I get that the original request was to enter notes without use of a palette, and we explained why this is not really practical - too many viarables in terms of sound, notehead, voice, and stem direction. It would be far more work, and vy far more, I mean on the order of probably five times as many clicks to do the same thing. Using a palette simplifies this immensely. It is only a problem if you are using the most inefficient method possible, where you first click the palette then click on the score. That seems to be what the OP was describing, and that is indeed way too much work, but it has not been necessary for several years now . I think double-click to enter notes directly was added around five years ago.

I'm confused by your statement about dynamics, though. It has nothing to do with drums as far as I can tell, and you mention using shortcuts, which seems the exact opposite of what you say you like, but that's a subject for another thread, I guess. If you prefer entering your dynamics by keyboard, that's possible in MuseScore too, as of 3.3 - palettes are fully accessible by keyboard. So if you'd like tyo learn more, feel free to start a new thread on that other topic, and make it clear that when dealing with dynamics, you actually like to use the keyboard instead of the mouse, or I'm liable to forget :-)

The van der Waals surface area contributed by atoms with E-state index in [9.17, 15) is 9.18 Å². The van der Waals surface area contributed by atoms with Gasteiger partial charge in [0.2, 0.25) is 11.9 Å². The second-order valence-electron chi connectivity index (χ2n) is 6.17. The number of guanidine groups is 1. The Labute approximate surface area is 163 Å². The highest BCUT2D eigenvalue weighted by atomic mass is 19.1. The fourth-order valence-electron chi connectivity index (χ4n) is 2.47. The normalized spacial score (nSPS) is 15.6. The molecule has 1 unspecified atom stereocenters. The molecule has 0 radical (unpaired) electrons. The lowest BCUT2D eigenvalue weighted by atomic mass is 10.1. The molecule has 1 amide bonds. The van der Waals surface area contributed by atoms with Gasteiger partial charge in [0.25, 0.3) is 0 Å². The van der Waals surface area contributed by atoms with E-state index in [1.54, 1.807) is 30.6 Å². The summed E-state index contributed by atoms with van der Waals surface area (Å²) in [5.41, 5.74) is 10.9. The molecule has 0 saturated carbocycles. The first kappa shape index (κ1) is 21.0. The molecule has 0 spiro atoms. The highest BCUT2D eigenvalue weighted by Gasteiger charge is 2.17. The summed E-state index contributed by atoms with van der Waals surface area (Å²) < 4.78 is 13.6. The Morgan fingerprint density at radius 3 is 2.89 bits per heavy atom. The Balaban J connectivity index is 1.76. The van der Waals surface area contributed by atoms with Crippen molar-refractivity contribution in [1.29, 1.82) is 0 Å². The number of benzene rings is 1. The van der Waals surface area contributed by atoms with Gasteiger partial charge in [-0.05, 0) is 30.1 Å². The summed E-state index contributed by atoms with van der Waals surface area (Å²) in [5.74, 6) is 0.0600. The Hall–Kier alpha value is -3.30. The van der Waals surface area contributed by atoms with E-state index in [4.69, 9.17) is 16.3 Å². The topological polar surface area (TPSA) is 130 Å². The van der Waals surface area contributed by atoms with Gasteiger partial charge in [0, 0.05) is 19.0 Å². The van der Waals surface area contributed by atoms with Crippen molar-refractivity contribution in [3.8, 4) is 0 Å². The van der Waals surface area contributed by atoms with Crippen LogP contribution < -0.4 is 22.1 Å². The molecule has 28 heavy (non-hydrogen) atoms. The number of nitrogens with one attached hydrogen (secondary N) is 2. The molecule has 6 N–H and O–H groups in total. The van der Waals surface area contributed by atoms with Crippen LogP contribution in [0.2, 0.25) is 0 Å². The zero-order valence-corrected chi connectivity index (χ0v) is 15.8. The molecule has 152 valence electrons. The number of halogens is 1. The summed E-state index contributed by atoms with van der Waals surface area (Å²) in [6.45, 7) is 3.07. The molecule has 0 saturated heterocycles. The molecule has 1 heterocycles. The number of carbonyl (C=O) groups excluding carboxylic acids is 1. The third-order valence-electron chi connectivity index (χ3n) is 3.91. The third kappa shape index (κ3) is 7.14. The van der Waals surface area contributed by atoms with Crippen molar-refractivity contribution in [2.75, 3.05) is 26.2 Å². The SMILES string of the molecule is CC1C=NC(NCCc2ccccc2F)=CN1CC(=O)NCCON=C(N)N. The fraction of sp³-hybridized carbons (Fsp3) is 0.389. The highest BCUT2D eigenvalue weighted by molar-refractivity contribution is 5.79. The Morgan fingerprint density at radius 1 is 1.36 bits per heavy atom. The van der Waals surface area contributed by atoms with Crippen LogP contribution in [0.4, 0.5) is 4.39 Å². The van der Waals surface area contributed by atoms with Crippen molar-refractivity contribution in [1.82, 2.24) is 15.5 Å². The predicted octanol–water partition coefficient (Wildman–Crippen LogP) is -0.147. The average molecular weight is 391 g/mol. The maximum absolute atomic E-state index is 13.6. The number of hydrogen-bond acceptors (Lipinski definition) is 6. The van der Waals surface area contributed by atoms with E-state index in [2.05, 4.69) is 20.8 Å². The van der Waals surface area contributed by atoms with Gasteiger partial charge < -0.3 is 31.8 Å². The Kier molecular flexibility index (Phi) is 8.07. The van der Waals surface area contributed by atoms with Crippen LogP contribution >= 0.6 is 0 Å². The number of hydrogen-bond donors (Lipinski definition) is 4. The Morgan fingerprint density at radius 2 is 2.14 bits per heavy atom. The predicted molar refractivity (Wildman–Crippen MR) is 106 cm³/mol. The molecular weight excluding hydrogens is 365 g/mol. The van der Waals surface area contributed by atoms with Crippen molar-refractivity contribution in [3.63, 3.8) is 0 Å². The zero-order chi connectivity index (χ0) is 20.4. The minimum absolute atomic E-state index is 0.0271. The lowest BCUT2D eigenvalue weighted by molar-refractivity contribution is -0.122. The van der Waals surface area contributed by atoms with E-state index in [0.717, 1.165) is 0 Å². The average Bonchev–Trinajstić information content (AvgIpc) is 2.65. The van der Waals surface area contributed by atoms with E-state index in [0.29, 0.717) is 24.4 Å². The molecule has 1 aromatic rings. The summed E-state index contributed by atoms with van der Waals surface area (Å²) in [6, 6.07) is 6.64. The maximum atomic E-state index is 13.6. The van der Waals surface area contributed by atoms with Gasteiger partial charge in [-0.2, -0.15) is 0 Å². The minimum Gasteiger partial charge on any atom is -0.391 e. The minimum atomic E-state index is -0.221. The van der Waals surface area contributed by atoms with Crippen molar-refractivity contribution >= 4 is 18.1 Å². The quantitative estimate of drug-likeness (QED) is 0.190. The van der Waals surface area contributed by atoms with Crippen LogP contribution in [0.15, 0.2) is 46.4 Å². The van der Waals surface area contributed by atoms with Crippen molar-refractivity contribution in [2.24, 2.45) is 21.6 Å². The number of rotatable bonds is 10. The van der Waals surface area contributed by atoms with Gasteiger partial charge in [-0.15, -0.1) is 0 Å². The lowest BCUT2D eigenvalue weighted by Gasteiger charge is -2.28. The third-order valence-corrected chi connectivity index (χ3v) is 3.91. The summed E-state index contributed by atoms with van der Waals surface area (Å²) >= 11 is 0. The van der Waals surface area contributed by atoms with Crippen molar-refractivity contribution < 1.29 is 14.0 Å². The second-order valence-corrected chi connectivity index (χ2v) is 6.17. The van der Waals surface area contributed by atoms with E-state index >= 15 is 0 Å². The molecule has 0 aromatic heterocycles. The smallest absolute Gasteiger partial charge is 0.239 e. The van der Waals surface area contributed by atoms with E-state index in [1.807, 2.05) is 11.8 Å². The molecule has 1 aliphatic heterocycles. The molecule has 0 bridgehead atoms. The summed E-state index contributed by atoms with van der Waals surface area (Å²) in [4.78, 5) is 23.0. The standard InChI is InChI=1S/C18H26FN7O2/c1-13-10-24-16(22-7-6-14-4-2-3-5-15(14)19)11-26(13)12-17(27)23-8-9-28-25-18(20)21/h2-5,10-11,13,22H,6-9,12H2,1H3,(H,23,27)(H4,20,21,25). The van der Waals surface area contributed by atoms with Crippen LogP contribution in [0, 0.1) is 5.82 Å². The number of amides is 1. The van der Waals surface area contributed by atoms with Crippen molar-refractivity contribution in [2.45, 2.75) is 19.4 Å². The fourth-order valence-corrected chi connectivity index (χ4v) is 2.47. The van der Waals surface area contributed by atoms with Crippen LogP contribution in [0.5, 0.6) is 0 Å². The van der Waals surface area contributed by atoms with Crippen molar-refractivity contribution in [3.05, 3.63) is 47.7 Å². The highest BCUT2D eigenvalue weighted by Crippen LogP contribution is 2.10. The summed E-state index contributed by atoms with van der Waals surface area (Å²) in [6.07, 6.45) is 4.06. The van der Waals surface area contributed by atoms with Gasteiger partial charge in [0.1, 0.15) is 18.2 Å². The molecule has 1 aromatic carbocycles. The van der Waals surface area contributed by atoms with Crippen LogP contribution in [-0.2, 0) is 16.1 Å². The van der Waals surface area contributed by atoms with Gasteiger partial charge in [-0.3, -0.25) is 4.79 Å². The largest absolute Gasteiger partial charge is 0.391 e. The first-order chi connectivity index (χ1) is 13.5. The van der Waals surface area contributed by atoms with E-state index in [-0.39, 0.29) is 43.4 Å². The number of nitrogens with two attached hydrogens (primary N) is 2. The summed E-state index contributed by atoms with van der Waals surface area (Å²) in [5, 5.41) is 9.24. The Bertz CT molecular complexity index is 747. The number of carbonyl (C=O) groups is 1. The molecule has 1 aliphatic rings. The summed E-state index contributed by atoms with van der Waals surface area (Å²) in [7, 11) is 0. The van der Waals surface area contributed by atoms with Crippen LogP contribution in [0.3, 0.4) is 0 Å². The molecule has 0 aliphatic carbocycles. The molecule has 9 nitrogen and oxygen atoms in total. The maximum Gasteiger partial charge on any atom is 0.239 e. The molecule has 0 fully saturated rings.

In reply to by Marc Sabatella

OK, back to percussion. Here is an example of what the OP was talking about. He was referring to a drum kit. In other software, The library has maybe 6 or 8 different kits. I select "rock" when I set up the score. When the score opens I an presented with a 5 line drum staff. Let's say I want to create a simple beat. On beat one, I enter a quarter note on the first space. That's the kick. The first line is a bit lower pitched kick, if I prefer. On the next beat I enter a quarter note on the third space for the snare, and another kick if I want. Same for beat 3 and 4. I can add a high hat, which is above the staff and can be added later without disturbing the notes already in the measure. I have to change the high hat note head to an X. Toms are the other spaces and must be entered at the same time as other drum notes. There is no stem or note head problem. No selecting what sound goes with what note. Ever. It's already there. Easy with a mouse. Probably faster with shortcuts:-)